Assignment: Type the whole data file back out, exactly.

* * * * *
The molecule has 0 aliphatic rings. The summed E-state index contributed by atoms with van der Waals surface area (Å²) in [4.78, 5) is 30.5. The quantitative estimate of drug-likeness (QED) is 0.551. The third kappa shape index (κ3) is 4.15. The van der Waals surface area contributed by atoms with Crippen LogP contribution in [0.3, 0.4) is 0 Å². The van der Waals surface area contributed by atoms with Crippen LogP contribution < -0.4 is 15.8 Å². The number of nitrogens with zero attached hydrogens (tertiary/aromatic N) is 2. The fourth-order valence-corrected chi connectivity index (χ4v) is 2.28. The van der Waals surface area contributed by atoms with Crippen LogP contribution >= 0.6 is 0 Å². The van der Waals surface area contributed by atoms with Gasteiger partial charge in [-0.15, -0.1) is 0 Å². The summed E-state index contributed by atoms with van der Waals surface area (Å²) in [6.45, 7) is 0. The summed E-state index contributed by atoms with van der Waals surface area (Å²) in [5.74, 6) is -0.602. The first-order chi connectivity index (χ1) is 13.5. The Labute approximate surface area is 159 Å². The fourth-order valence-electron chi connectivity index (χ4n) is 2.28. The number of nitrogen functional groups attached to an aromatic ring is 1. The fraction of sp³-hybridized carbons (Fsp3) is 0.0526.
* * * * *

The molecule has 0 aliphatic rings. The summed E-state index contributed by atoms with van der Waals surface area (Å²) in [4.78, 5) is 30.5. The quantitative estimate of drug-likeness (QED) is 0.551. The third kappa shape index (κ3) is 4.15. The van der Waals surface area contributed by atoms with Crippen LogP contribution in [0.3, 0.4) is 0 Å². The van der Waals surface area contributed by atoms with Crippen LogP contribution < -0.4 is 15.8 Å². The number of nitrogens with zero attached hydrogens (tertiary/aromatic N) is 2. The fourth-order valence-corrected chi connectivity index (χ4v) is 2.28. The van der Waals surface area contributed by atoms with Crippen LogP contribution >= 0.6 is 0 Å². The van der Waals surface area contributed by atoms with Gasteiger partial charge in [-0.15, -0.1) is 0 Å². The summed E-state index contributed by atoms with van der Waals surface area (Å²) in [6.45, 7) is 0. The summed E-state index contributed by atoms with van der Waals surface area (Å²) in [5.74, 6) is -0.602. The first-order chi connectivity index (χ1) is 13.5. The Labute approximate surface area is 159 Å². The fourth-order valence-electron chi connectivity index (χ4n) is 2.28. The number of nitrogen functional groups attached to an aromatic ring is 1. The fraction of sp³-hybridized carbons (Fsp3) is 0.0526.